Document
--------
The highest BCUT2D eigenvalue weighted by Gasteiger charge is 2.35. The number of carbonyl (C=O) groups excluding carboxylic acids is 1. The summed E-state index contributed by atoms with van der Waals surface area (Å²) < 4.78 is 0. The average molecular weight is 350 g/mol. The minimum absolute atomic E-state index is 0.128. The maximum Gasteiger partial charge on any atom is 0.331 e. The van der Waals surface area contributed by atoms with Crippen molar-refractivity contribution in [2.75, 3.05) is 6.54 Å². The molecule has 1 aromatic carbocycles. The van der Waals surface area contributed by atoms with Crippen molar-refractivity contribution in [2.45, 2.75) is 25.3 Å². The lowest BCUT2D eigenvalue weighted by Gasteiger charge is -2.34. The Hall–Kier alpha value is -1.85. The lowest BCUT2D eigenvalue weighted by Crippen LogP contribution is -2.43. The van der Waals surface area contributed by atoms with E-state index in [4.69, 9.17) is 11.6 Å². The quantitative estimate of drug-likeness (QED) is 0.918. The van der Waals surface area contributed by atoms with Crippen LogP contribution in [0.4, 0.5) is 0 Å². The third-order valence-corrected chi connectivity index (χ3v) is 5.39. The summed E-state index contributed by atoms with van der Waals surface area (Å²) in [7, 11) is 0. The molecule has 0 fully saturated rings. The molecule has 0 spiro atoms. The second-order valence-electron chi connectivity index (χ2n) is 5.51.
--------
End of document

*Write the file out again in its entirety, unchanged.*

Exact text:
The highest BCUT2D eigenvalue weighted by Gasteiger charge is 2.35. The number of carbonyl (C=O) groups excluding carboxylic acids is 1. The summed E-state index contributed by atoms with van der Waals surface area (Å²) < 4.78 is 0. The average molecular weight is 350 g/mol. The minimum absolute atomic E-state index is 0.128. The maximum Gasteiger partial charge on any atom is 0.331 e. The van der Waals surface area contributed by atoms with Crippen molar-refractivity contribution in [2.75, 3.05) is 6.54 Å². The molecule has 1 aromatic carbocycles. The van der Waals surface area contributed by atoms with Crippen molar-refractivity contribution in [2.45, 2.75) is 25.3 Å². The lowest BCUT2D eigenvalue weighted by Gasteiger charge is -2.34. The Hall–Kier alpha value is -1.85. The lowest BCUT2D eigenvalue weighted by Crippen LogP contribution is -2.43. The van der Waals surface area contributed by atoms with E-state index in [4.69, 9.17) is 11.6 Å². The quantitative estimate of drug-likeness (QED) is 0.918. The van der Waals surface area contributed by atoms with Crippen LogP contribution in [0.4, 0.5) is 0 Å². The third-order valence-corrected chi connectivity index (χ3v) is 5.39. The summed E-state index contributed by atoms with van der Waals surface area (Å²) in [7, 11) is 0. The molecule has 0 fully saturated rings. The molecule has 0 spiro atoms. The second-order valence-electron chi connectivity index (χ2n) is 5.51.